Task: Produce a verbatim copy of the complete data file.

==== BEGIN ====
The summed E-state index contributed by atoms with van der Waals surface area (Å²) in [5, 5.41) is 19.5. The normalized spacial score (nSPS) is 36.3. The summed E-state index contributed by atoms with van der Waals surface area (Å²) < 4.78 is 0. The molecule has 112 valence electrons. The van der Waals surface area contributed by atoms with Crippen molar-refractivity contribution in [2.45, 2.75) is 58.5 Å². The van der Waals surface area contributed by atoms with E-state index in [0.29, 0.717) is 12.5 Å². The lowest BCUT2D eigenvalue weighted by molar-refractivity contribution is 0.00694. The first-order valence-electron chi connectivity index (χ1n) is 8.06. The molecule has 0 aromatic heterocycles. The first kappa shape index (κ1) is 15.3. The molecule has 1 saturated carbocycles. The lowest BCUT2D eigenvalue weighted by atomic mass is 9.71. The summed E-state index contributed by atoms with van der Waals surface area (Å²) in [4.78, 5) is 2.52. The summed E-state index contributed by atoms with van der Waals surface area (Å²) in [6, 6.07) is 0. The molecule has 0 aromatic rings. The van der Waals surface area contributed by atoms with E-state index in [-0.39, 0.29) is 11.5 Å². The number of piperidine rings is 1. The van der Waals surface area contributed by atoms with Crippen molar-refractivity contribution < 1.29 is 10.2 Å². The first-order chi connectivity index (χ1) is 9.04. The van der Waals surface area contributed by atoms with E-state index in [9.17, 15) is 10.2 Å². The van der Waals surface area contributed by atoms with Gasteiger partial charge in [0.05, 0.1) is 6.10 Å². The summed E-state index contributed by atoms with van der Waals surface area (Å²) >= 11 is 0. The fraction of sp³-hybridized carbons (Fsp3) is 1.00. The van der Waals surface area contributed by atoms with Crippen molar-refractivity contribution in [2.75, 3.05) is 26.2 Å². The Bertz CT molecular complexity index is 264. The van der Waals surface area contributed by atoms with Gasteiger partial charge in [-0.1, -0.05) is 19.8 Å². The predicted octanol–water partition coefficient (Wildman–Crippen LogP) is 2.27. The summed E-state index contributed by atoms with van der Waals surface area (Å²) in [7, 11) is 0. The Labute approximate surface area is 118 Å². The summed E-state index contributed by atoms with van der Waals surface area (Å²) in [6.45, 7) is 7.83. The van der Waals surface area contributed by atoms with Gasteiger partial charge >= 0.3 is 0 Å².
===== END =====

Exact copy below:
The summed E-state index contributed by atoms with van der Waals surface area (Å²) in [5, 5.41) is 19.5. The normalized spacial score (nSPS) is 36.3. The summed E-state index contributed by atoms with van der Waals surface area (Å²) < 4.78 is 0. The molecule has 112 valence electrons. The van der Waals surface area contributed by atoms with Crippen molar-refractivity contribution in [2.45, 2.75) is 58.5 Å². The van der Waals surface area contributed by atoms with E-state index in [0.29, 0.717) is 12.5 Å². The lowest BCUT2D eigenvalue weighted by molar-refractivity contribution is 0.00694. The first-order valence-electron chi connectivity index (χ1n) is 8.06. The molecule has 0 aromatic heterocycles. The first kappa shape index (κ1) is 15.3. The molecule has 1 saturated carbocycles. The lowest BCUT2D eigenvalue weighted by atomic mass is 9.71. The summed E-state index contributed by atoms with van der Waals surface area (Å²) in [4.78, 5) is 2.52. The summed E-state index contributed by atoms with van der Waals surface area (Å²) in [6, 6.07) is 0. The molecule has 0 aromatic rings. The van der Waals surface area contributed by atoms with E-state index in [-0.39, 0.29) is 11.5 Å². The number of piperidine rings is 1. The van der Waals surface area contributed by atoms with Crippen molar-refractivity contribution < 1.29 is 10.2 Å². The first-order chi connectivity index (χ1) is 9.04. The van der Waals surface area contributed by atoms with E-state index in [9.17, 15) is 10.2 Å². The van der Waals surface area contributed by atoms with Gasteiger partial charge in [0.05, 0.1) is 6.10 Å². The summed E-state index contributed by atoms with van der Waals surface area (Å²) >= 11 is 0. The fraction of sp³-hybridized carbons (Fsp3) is 1.00. The van der Waals surface area contributed by atoms with Crippen molar-refractivity contribution in [2.75, 3.05) is 26.2 Å². The Bertz CT molecular complexity index is 264. The van der Waals surface area contributed by atoms with Gasteiger partial charge in [-0.1, -0.05) is 19.8 Å². The predicted octanol–water partition coefficient (Wildman–Crippen LogP) is 2.27. The summed E-state index contributed by atoms with van der Waals surface area (Å²) in [7, 11) is 0. The Labute approximate surface area is 118 Å². The summed E-state index contributed by atoms with van der Waals surface area (Å²) in [6.45, 7) is 7.83. The van der Waals surface area contributed by atoms with Gasteiger partial charge >= 0.3 is 0 Å².